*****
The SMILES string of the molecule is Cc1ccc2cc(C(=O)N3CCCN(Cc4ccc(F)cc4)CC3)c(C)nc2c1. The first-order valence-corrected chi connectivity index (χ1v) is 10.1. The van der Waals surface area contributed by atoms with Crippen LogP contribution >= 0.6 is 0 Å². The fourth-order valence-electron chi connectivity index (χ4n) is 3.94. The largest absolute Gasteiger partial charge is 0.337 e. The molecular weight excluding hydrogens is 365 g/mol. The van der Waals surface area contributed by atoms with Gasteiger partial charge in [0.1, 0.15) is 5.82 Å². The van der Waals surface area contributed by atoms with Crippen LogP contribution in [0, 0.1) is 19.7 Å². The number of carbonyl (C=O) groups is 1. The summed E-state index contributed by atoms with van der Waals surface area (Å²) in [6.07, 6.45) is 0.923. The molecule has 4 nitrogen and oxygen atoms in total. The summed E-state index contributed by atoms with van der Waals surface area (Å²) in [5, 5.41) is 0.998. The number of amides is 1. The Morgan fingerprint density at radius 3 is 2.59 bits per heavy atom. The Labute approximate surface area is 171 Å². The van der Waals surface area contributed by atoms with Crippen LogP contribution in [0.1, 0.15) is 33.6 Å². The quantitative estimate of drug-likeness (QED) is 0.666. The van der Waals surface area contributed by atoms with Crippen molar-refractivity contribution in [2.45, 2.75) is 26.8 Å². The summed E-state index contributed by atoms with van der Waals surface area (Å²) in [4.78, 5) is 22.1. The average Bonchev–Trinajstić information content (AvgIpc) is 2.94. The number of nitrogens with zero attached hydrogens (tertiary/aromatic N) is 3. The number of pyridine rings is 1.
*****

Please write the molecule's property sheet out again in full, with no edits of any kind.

The SMILES string of the molecule is Cc1ccc2cc(C(=O)N3CCCN(Cc4ccc(F)cc4)CC3)c(C)nc2c1. The first-order valence-corrected chi connectivity index (χ1v) is 10.1. The van der Waals surface area contributed by atoms with Crippen LogP contribution >= 0.6 is 0 Å². The fourth-order valence-electron chi connectivity index (χ4n) is 3.94. The largest absolute Gasteiger partial charge is 0.337 e. The molecular weight excluding hydrogens is 365 g/mol. The van der Waals surface area contributed by atoms with Gasteiger partial charge in [0.1, 0.15) is 5.82 Å². The van der Waals surface area contributed by atoms with Crippen LogP contribution in [0, 0.1) is 19.7 Å². The number of carbonyl (C=O) groups is 1. The summed E-state index contributed by atoms with van der Waals surface area (Å²) in [6.07, 6.45) is 0.923. The molecule has 4 nitrogen and oxygen atoms in total. The summed E-state index contributed by atoms with van der Waals surface area (Å²) in [5, 5.41) is 0.998. The number of amides is 1. The Morgan fingerprint density at radius 3 is 2.59 bits per heavy atom. The Labute approximate surface area is 171 Å². The van der Waals surface area contributed by atoms with Crippen LogP contribution in [0.1, 0.15) is 33.6 Å². The quantitative estimate of drug-likeness (QED) is 0.666. The van der Waals surface area contributed by atoms with Crippen molar-refractivity contribution in [2.45, 2.75) is 26.8 Å². The summed E-state index contributed by atoms with van der Waals surface area (Å²) in [4.78, 5) is 22.1. The average Bonchev–Trinajstić information content (AvgIpc) is 2.94. The number of nitrogens with zero attached hydrogens (tertiary/aromatic N) is 3. The number of pyridine rings is 1.